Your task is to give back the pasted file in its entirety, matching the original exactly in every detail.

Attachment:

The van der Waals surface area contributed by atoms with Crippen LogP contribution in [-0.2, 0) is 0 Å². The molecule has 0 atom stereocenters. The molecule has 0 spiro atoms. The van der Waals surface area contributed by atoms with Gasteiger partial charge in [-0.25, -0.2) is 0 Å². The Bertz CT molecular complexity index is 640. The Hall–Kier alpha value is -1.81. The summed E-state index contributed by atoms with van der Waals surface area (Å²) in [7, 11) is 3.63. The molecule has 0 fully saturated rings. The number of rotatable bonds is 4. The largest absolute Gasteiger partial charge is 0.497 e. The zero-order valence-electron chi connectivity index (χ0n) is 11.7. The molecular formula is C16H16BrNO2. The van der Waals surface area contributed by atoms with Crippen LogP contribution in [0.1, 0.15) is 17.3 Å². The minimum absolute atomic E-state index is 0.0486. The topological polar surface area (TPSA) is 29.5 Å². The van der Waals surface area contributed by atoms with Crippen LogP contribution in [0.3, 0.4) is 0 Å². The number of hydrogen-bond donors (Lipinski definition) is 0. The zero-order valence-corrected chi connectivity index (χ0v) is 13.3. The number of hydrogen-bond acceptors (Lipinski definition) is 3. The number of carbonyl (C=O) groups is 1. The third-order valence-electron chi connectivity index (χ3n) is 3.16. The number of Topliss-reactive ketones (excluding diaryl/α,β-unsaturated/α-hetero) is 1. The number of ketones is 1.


The van der Waals surface area contributed by atoms with Crippen LogP contribution in [-0.2, 0) is 0 Å². The molecule has 0 atom stereocenters. The molecule has 0 spiro atoms. The van der Waals surface area contributed by atoms with Gasteiger partial charge in [-0.25, -0.2) is 0 Å². The Bertz CT molecular complexity index is 640. The Hall–Kier alpha value is -1.81. The summed E-state index contributed by atoms with van der Waals surface area (Å²) in [7, 11) is 3.63. The molecule has 0 fully saturated rings. The number of rotatable bonds is 4. The largest absolute Gasteiger partial charge is 0.497 e. The zero-order valence-electron chi connectivity index (χ0n) is 11.7. The molecular formula is C16H16BrNO2. The van der Waals surface area contributed by atoms with Crippen LogP contribution in [0.1, 0.15) is 17.3 Å². The minimum absolute atomic E-state index is 0.0486. The topological polar surface area (TPSA) is 29.5 Å². The van der Waals surface area contributed by atoms with Crippen LogP contribution in [0.3, 0.4) is 0 Å². The number of hydrogen-bond donors (Lipinski definition) is 0. The zero-order valence-corrected chi connectivity index (χ0v) is 13.3. The number of hydrogen-bond acceptors (Lipinski definition) is 3. The number of carbonyl (C=O) groups is 1. The third-order valence-electron chi connectivity index (χ3n) is 3.16. The number of Topliss-reactive ketones (excluding diaryl/α,β-unsaturated/α-hetero) is 1. The number of ketones is 1.